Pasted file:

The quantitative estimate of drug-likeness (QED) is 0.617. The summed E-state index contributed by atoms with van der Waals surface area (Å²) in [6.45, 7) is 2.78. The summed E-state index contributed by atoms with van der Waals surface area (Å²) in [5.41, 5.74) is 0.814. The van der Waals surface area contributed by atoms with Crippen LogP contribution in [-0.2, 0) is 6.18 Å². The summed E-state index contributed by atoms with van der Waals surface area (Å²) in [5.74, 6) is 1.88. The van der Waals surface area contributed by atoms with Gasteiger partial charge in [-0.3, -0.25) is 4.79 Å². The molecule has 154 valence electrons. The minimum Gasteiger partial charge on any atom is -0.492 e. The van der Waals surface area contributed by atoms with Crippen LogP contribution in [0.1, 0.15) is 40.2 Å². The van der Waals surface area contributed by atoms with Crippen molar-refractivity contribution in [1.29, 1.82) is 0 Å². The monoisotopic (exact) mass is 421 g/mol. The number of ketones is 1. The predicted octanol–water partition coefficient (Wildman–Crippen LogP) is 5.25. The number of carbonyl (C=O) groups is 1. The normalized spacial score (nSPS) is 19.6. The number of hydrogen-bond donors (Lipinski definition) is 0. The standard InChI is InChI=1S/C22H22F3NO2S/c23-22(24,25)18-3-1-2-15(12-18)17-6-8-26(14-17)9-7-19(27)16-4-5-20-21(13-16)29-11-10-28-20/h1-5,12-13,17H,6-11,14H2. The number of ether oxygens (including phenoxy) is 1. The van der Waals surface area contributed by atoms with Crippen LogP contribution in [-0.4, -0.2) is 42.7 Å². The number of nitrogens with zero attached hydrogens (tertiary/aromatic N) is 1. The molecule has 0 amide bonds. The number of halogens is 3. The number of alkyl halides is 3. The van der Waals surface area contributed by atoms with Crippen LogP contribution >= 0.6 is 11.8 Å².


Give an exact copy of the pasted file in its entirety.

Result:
The quantitative estimate of drug-likeness (QED) is 0.617. The summed E-state index contributed by atoms with van der Waals surface area (Å²) in [6.45, 7) is 2.78. The summed E-state index contributed by atoms with van der Waals surface area (Å²) in [5.41, 5.74) is 0.814. The van der Waals surface area contributed by atoms with Crippen LogP contribution in [-0.2, 0) is 6.18 Å². The summed E-state index contributed by atoms with van der Waals surface area (Å²) in [5.74, 6) is 1.88. The van der Waals surface area contributed by atoms with Gasteiger partial charge in [-0.3, -0.25) is 4.79 Å². The molecule has 154 valence electrons. The minimum Gasteiger partial charge on any atom is -0.492 e. The van der Waals surface area contributed by atoms with Crippen LogP contribution in [0.1, 0.15) is 40.2 Å². The van der Waals surface area contributed by atoms with Crippen molar-refractivity contribution in [1.29, 1.82) is 0 Å². The monoisotopic (exact) mass is 421 g/mol. The number of ketones is 1. The predicted octanol–water partition coefficient (Wildman–Crippen LogP) is 5.25. The number of carbonyl (C=O) groups is 1. The normalized spacial score (nSPS) is 19.6. The number of hydrogen-bond donors (Lipinski definition) is 0. The standard InChI is InChI=1S/C22H22F3NO2S/c23-22(24,25)18-3-1-2-15(12-18)17-6-8-26(14-17)9-7-19(27)16-4-5-20-21(13-16)29-11-10-28-20/h1-5,12-13,17H,6-11,14H2. The number of ether oxygens (including phenoxy) is 1. The van der Waals surface area contributed by atoms with Crippen LogP contribution in [-0.4, -0.2) is 42.7 Å². The number of nitrogens with zero attached hydrogens (tertiary/aromatic N) is 1. The molecule has 0 amide bonds. The number of halogens is 3. The number of alkyl halides is 3. The van der Waals surface area contributed by atoms with Crippen LogP contribution >= 0.6 is 11.8 Å².